Amaranth had been cultivated for thousands of years by the Mayan and Incan civilizations in Mexico, and in Peru and India as well. It was one of the primary foods of Aztec royalty who regarded the grain as magical, giving them exceptional strength. The Aztecs would also use amaranth in bloody religious rituals, which led the Spanish conquerors to ban its cultivation and use. It almost disappeared but is slowly making a comeback as the public is becoming more aware of its incredible nutritional benefits.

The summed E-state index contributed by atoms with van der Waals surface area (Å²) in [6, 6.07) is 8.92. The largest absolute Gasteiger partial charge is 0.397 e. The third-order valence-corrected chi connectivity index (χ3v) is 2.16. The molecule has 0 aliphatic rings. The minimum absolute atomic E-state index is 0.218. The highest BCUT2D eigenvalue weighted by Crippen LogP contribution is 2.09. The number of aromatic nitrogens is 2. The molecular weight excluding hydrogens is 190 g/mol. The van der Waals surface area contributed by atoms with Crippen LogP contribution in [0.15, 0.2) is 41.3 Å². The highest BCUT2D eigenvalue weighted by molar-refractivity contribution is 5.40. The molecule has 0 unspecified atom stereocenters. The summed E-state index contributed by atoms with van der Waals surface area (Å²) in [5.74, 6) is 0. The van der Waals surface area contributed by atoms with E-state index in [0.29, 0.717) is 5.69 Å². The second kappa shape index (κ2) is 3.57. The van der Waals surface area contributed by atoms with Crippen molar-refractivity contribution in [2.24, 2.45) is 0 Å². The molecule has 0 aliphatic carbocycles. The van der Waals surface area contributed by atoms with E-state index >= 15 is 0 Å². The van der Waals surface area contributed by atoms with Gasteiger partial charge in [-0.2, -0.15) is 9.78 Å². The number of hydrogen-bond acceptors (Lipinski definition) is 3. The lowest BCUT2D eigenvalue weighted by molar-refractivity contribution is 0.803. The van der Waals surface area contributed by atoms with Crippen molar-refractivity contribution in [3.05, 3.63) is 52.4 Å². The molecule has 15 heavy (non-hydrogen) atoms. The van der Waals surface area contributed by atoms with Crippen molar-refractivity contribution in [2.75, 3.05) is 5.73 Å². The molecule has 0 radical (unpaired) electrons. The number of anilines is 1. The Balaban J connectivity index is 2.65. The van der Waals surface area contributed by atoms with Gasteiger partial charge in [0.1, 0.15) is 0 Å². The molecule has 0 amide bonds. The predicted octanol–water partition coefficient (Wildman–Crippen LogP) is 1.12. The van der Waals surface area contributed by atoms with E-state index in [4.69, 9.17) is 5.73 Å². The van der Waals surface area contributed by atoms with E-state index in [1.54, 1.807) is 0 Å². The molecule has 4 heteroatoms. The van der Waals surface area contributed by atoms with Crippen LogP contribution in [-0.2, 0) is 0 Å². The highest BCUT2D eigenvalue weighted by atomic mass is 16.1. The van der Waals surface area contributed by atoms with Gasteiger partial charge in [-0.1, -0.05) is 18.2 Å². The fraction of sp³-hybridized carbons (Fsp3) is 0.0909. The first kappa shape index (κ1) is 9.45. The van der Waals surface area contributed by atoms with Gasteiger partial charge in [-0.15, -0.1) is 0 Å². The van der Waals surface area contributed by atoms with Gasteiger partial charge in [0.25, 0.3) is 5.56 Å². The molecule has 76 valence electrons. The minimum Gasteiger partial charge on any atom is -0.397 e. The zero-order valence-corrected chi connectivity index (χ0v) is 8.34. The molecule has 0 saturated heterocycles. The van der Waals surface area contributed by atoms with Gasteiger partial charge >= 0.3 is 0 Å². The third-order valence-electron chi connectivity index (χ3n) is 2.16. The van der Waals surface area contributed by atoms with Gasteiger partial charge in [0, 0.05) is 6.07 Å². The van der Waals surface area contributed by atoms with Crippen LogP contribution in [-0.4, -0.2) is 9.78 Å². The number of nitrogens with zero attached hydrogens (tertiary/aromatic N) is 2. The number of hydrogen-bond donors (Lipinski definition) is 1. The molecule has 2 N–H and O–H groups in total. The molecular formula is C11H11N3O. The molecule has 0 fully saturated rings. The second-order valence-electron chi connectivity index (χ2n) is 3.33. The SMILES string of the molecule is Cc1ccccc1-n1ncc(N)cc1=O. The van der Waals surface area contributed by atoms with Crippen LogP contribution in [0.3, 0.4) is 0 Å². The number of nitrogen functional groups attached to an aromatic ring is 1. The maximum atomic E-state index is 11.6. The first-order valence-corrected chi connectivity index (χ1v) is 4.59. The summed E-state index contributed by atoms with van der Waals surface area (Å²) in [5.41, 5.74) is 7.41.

Amaranth is a tall plant with broad edible leaves, and thousands of tiny seeds that can be popped like popcorn or ground into a gluten free flour. It has a distinct grassy nutty taste, which can come across as slightly bitter when used in baking. Although it is treated like a cereal grain, it is actually a pseudocereal, like quinoa and buckwheat. Amaranth is higher in protein than corn or beans, higher in fibre than most other grains, and is a good source of B vitamins, magnesium, zinc, copper, iron, and has 3 times the calcium of milk. It is particularly high in lysine, cysteine and methionine (essential amino acids required for cell and brain maintenance) which are usually low in other grains. Lysine is considered to be beneficial in combatting viral-related diseases, particularly herpes, especially when taken with vitamin C. Amaranth also has significant levels of phytosterols, which have been shown to lower cholesterol levels, and have a positive affect on chronic viral infections, rheumatoid arthritis, allergies, cancer and autoimmune diseases.